5 tips from a recovering people pleaser

This recovering people pleaser has realised lately that I’ve spent too many years of my life trying to please everyone else and putting myself second.

 Perhaps you can relate?

  • You automatically say yes, even if you want to say no
  • You believe that if you do the right thing you will be ‘accepted’
  • You say “sorry” when no apology is necessary
  • You constantly do more than your fair share
  • You stay awake at night worrying if you offended or upset someone
  • You replay conversations in your mind and wonder “If I just did this differently” or “If I hadn’t said it in that way”
  • You worry that one day you will be “found out” and people will discover you are unworthy, unskilled and untalented

Any head-nodding whilst reading would indicate you’re a people pleaser. There’s nothing wrong with wanting to be a kind and helpful person, but when it gets to the point where your own happiness comes second to someone else, it’s time to make a change.

I’ve discovered first hand that getting off the ‘people pleasing wagon’ is a lot harder than I expected. I’m still figuring it out. Just a little while I almost changed our whole wedding plan to please one person. That one person wasn’t my fiance – the only other person aside from myself I should be thinking about pleasing.

I caught myself quick, but my habits and patterns of trying to keep everyone happy are still working their way out of my system. Here are five tips I can share right now as a recovering people pleaser.

Get clear on what you want

It’s time to be 100 per cent selfish and figure out exactly what you want in your life – at work, at home and in your relationships and friendships. When I took the time to map out exactly what I wanted for myself and how I wanted my life to look, it was easier to stay on track and not get sidetracked by someone else’s stronger vision. Clarity in the vision for your future will give you the strength to say no to things and people who stop that vision coming to life.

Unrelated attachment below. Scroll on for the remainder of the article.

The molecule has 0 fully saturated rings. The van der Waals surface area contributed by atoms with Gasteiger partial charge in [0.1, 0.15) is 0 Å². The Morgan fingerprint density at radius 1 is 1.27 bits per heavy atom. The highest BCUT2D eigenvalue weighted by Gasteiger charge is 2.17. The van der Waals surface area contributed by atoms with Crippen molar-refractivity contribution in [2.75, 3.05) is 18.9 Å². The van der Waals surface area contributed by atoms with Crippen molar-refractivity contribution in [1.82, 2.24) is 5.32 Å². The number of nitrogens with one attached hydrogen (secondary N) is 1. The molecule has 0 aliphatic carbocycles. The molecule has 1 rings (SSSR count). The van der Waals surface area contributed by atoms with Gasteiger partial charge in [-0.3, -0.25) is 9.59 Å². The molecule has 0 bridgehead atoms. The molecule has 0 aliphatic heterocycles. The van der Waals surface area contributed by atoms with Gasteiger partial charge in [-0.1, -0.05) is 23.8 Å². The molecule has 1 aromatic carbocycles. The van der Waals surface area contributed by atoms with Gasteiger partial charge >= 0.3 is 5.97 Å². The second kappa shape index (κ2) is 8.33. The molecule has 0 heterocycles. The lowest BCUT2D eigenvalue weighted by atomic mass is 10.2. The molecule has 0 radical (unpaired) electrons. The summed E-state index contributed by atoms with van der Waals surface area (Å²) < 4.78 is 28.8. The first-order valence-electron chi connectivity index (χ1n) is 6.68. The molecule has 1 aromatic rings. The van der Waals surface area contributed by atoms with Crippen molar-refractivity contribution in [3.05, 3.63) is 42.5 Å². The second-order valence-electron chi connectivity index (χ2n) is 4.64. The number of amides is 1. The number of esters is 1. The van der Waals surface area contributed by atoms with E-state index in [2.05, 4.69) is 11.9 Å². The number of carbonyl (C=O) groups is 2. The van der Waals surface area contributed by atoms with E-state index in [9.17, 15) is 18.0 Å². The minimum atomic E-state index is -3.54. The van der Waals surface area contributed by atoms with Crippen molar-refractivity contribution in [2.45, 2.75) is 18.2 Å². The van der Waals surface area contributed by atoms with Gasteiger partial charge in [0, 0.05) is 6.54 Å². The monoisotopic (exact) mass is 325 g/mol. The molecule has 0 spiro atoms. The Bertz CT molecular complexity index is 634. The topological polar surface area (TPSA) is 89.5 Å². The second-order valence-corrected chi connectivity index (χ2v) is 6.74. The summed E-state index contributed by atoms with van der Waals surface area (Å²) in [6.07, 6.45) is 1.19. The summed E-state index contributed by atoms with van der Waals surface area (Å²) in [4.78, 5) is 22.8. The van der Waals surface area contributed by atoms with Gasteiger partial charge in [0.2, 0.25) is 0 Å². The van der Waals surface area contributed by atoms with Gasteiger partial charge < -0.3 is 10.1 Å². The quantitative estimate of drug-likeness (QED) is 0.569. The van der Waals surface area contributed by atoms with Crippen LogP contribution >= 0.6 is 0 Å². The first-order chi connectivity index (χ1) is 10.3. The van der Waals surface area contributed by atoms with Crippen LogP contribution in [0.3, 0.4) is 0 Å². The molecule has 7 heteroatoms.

Play with saying no

People pleasers tend to say yes a lot, usually without thinking first. It’s our default, and it takes some work to break. I started out by saying no to really small things I didn’t want to do. I played with it and even if I didn’t say it to a person directly I’d say “no” out loud to myself just to get the feel for it. Over time, I found I was more comfortable saying no, and was able to do so for bigger and bigger things.

Consider the consequences

This tip helped me hugely, and came from one of my mentors who said, “no one truly benefits from you trying to please people. Firstly, you don’t benefit. Secondly, the other person or people don’t really benefit because although they might feel like they’re getting what they want, it’s not a genuine exchange. Third, and finally, who in your life are you teaching people pleasing to? Your nieces, nephews and goddaughter? They pick up on your actions.”

This was a big wake up call for me and helped me consider the consequences of trying to please everyone.

Do they deserve you?

My particular type of people pleasing usually centred around wanting people to like me. I made a list of the people who I wanted to like me but thought didn’t and I asked myself, “why do they deserve me?”. What I found was that a lot of the people I was worrying about liking me, or trying to please, actually weren’t very nice people or didn’t deserve my attention or friendship. It’s a bit like chasing the bad boys when you’re growing up –  you know they’re no good for you and aren’t likely to fall for you but that’s the appeal. The chase is thrilling and gives you a weird kind of high. When I gave that up and focused on the people who do deserve my love and attention, things got much better.

Take it one step at a time

I call myself a ‘recovering people pleaser’ because I still haven’t got it all figured out. The instance around my wedding proved that to me. But what I’m finding is, I’m getting there slowly. Habits can be hard to break and it’s ok if I don’t do it all at once. Start somewhere, and take your time. I’m pretty sure I’ll eventually feel like I’ve left my people-pleasing ways behind for good, and not have to think about it anymore but for now, I’m reassured that I’m going in the right direction.

If you’ve managed to completely recover from being a people pleaser, and have more tips and advice for those of us still on the journey, please comment below.

Jen Smith coaches entrepreneurs in social media.

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